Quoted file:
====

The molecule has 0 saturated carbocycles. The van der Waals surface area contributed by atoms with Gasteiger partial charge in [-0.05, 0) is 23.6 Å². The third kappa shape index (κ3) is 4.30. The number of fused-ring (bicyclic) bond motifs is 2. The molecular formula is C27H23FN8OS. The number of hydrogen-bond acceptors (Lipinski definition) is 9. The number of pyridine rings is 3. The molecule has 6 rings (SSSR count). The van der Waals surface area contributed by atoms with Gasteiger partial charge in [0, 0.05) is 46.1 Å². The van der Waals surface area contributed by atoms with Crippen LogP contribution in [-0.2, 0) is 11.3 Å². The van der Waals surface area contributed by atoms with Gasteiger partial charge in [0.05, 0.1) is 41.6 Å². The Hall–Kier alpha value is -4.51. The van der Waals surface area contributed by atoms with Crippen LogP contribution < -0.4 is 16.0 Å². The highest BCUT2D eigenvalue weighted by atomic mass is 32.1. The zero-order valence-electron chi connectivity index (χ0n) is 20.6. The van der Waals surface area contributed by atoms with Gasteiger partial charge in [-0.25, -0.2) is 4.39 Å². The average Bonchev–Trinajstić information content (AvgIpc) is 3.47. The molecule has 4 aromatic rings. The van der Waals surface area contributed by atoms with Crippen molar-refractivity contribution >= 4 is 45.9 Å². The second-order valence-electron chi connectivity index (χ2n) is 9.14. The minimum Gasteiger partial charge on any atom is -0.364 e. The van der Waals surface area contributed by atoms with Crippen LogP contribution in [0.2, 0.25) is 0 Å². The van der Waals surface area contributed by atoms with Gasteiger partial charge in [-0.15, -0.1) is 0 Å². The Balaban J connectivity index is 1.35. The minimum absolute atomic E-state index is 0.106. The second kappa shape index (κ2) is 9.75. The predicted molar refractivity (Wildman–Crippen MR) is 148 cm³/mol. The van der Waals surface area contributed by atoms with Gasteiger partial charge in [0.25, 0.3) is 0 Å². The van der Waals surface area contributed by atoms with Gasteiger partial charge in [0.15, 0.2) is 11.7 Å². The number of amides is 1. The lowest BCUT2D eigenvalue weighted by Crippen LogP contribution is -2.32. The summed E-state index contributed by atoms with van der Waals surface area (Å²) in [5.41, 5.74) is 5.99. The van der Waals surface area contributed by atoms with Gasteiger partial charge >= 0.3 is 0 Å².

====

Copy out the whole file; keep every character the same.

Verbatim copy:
The molecule has 0 saturated carbocycles. The van der Waals surface area contributed by atoms with Gasteiger partial charge in [-0.05, 0) is 23.6 Å². The third kappa shape index (κ3) is 4.30. The number of fused-ring (bicyclic) bond motifs is 2. The molecular formula is C27H23FN8OS. The number of hydrogen-bond acceptors (Lipinski definition) is 9. The number of pyridine rings is 3. The molecule has 6 rings (SSSR count). The van der Waals surface area contributed by atoms with Gasteiger partial charge in [0, 0.05) is 46.1 Å². The van der Waals surface area contributed by atoms with Crippen LogP contribution in [-0.2, 0) is 11.3 Å². The van der Waals surface area contributed by atoms with Gasteiger partial charge in [0.05, 0.1) is 41.6 Å². The Hall–Kier alpha value is -4.51. The van der Waals surface area contributed by atoms with Crippen LogP contribution < -0.4 is 16.0 Å². The highest BCUT2D eigenvalue weighted by atomic mass is 32.1. The zero-order valence-electron chi connectivity index (χ0n) is 20.6. The van der Waals surface area contributed by atoms with Gasteiger partial charge in [-0.25, -0.2) is 4.39 Å². The average Bonchev–Trinajstić information content (AvgIpc) is 3.47. The molecule has 4 aromatic rings. The van der Waals surface area contributed by atoms with Crippen molar-refractivity contribution >= 4 is 45.9 Å². The second-order valence-electron chi connectivity index (χ2n) is 9.14. The minimum Gasteiger partial charge on any atom is -0.364 e. The van der Waals surface area contributed by atoms with Crippen LogP contribution in [0.2, 0.25) is 0 Å². The van der Waals surface area contributed by atoms with Gasteiger partial charge in [-0.15, -0.1) is 0 Å². The Balaban J connectivity index is 1.35. The minimum absolute atomic E-state index is 0.106. The second kappa shape index (κ2) is 9.75. The predicted molar refractivity (Wildman–Crippen MR) is 148 cm³/mol. The van der Waals surface area contributed by atoms with Gasteiger partial charge in [0.25, 0.3) is 0 Å². The van der Waals surface area contributed by atoms with Gasteiger partial charge in [0.15, 0.2) is 11.7 Å². The number of amides is 1. The lowest BCUT2D eigenvalue weighted by Crippen LogP contribution is -2.32. The summed E-state index contributed by atoms with van der Waals surface area (Å²) in [5.41, 5.74) is 5.99. The van der Waals surface area contributed by atoms with Gasteiger partial charge >= 0.3 is 0 Å².